With apologies to the great bard...
The task for half of my freshmen this past two weeks is to explain the system of moral authority in their lives. The question is fairly simple: are you what you do, what you believe, or a combination of the two? By what you do I mean actions in the world, not a job. For the record, I'm pretty sure there's not a great answer to this question, but the point of the question isn't to find the solution; it's to track the decision making process, including moral justification, when confronted with a moral dilemma.
I started thinking along this track when reading through Driscoll's sex freak book (real title Real Marriage). In it, Driscoll uses the Bible to help his penis, and yours if you're a boy, find its way around the female form: hands, mouth, vagina, and rectum. And if you think I'm being needlessly crude, read Driscoll on oral sex based on Song of Songs. Driscoll's discussion of dangling fruit reminds me of Patton Oswalt's G-Rated Filth (and that is not for the faint of heart, folks. watch only if extremely graphic language gets you aroused...er...doesn't offend you). Driscoll uses the Bible as a moral authority by which he assesses the rightness and wrongness of particular sex acts, which is quite frankly hysterical, given that he thinks it's ok to bugger his wife but not to spank his aforementioned penis, neither of which the Bible mentions. This is, of course, as I said in the previous post, an exegetical model based on personal preference. I'll go ahead and say it now; all exegetical models are based at least partly on personal preference. That Mark Driscoll is a psychotic narcissist only makes his percentage of personal preference higher than someone who at least attempts to be honest about the complexities of interpreting an ancient and often ambiguous (if not silent on an issue) text.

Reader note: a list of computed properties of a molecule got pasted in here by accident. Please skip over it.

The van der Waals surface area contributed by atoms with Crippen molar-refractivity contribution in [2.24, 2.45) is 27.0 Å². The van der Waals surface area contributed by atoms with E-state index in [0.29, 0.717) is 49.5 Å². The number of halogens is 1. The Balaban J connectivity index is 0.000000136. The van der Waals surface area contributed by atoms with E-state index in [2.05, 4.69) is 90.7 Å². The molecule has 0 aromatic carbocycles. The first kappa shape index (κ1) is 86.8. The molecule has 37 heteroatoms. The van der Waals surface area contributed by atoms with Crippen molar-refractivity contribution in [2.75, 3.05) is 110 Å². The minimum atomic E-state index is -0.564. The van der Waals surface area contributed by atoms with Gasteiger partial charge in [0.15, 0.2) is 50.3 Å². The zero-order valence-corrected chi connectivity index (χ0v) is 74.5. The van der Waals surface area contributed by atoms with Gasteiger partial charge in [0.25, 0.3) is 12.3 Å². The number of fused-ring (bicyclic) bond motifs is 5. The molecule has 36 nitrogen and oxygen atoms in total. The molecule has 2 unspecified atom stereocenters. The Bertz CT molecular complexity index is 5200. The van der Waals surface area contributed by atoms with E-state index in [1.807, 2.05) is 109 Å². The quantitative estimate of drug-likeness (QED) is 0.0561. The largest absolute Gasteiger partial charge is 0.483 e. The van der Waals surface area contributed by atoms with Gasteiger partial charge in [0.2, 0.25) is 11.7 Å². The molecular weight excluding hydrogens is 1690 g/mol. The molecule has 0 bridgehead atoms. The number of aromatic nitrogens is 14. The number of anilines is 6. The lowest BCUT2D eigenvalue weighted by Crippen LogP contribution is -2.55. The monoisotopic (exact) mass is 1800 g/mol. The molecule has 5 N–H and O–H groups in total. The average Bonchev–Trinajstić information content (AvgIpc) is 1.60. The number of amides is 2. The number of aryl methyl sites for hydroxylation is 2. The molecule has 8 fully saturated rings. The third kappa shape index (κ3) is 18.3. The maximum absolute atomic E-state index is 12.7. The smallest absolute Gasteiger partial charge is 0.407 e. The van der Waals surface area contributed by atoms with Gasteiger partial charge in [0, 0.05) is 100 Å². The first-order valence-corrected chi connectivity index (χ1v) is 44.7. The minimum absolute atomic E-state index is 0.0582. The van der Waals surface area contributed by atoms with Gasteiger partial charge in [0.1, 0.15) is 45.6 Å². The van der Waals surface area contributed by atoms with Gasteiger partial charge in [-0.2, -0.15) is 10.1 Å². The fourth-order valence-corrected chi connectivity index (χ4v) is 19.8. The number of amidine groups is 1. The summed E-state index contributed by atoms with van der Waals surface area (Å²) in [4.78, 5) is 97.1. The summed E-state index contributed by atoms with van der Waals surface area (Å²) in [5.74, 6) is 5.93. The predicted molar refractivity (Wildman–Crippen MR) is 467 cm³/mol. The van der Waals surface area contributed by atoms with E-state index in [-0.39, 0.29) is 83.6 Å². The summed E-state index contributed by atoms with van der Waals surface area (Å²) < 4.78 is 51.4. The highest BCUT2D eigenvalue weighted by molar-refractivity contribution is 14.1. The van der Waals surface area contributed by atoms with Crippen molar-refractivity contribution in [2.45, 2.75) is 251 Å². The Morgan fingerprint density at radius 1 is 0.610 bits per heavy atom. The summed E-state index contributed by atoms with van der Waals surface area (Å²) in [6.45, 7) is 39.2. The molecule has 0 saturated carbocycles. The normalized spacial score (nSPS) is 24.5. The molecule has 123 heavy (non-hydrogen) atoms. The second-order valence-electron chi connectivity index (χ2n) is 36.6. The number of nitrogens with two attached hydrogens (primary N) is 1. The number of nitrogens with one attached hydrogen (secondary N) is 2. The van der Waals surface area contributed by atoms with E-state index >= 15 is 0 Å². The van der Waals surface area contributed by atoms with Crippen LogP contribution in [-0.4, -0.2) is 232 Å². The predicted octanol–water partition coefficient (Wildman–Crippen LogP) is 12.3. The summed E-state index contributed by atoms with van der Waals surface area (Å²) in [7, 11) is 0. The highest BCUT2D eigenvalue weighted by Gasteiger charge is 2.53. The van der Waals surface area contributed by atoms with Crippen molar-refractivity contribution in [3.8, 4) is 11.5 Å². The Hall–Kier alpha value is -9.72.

Moral authority is always complex at the conceptual level. When I ask students the question about how they decide what is right and wrong, inevitably they give the standard answers: parents, pastors, peers, God. The first is easiest to dispense with; most humans have willfully disobeyed parents when the desire outweighed the fear of reprisal, or when they simply stopped believing as parents did. In the first case, did they really believe what they were doing was wrong, or did what they want to do really constitute what they believed about the action? Parse at your leisure. Pastors and peers we can ignore for now, as the first is seldom really heard and the latter work more as justification or consolation than character formation. The real problem is God.
When people say God is their moral authority, I'm absolutely certain they don't understand what they're saying. First, God is not immediately available to talk to them, and as for those (like one student) who said a relationship with Jesus was key to understanding the Bible, I simply ask why you have so many denominations and traditions if that relationship steers you the right direction. It's simply a way of avoiding the dilemma. God is not your authority because God is not telling you what to do. A book is. The authority people believe is resident in God is mediated through a text, and that text must be interpreted; God, over against Elijah's assertions, is not readily available to answer questions. That leaves a community, or in most cases, an individual to ascertain which portions of the Bible function as moral authority. All this to say, if an individual is making the assessment about particular texts, then the locus of moral authority is the individual's conscience and desires, not God and not the text. The text may give shape to the parameters, but it certainly doesn't dictate particular choices.